Digital has changed the game for people. On average, we're living in a short attention span theater. You have someone's attention for about eight seconds. If somebody gets to your homepage, they're going to look at three pages in two minutes. If your inbound marketing is drawing people back to your website, that can create a little bit of a diversion. But it won't create enough time to really get anything done.
People are becoming accustomed to spending a lot more time researching things. As a matter of fact, sources are showing that the average person spends a couple of hours researching and will visit up to 10 sources before making the decision to purchase something. There are lots of different statistics and things out there. But ultimately it boils down to this: people are checking into things more and more online to figure out what their sources are going to be. And of course, they google things, they amazon things, whatever that is.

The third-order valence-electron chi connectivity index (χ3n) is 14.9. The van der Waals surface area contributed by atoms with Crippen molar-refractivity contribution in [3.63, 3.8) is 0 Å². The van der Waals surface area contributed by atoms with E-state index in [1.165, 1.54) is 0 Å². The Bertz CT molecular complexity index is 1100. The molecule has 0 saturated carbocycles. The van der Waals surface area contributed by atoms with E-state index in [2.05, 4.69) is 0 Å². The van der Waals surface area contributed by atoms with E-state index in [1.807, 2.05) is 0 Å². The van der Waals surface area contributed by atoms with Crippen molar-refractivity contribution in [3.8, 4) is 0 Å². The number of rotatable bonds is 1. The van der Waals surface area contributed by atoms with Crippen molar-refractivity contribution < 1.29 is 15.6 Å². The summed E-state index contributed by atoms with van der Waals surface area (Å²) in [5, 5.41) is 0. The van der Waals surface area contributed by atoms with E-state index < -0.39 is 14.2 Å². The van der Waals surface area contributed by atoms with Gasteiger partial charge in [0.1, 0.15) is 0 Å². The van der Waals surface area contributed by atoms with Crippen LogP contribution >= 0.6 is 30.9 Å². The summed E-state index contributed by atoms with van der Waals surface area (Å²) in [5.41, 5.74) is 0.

Alignment Equals Success
Why do you want to align sales and marketing? Obviously, you want to try to create some success. You want to increase your profits. But what happens a lot of times in the larger groups is about 80% of the content that's generated by the marketing team is never even used by the sales team. So how do we do something that gets them more aligned? Because companies with strong sales and marketing alignment achieve about a 20% annual growth. But companies with poor sales and marketing alignment tend to have a 4% revenue decline. Obviously getting them to work in concert is going to help.
How do we do this? There are three main things that you have to think about.
The first one is the data, the second one is the process, and then the third one is creating communication.
Obviously, the devil is in the details, and I'm a huge Google Analytics fan. So if I'm writing blogs, I can actually see which blogs are getting the most hits. When I'm doing podcasts, I can actually see which one of the podcasts people are paying attention to.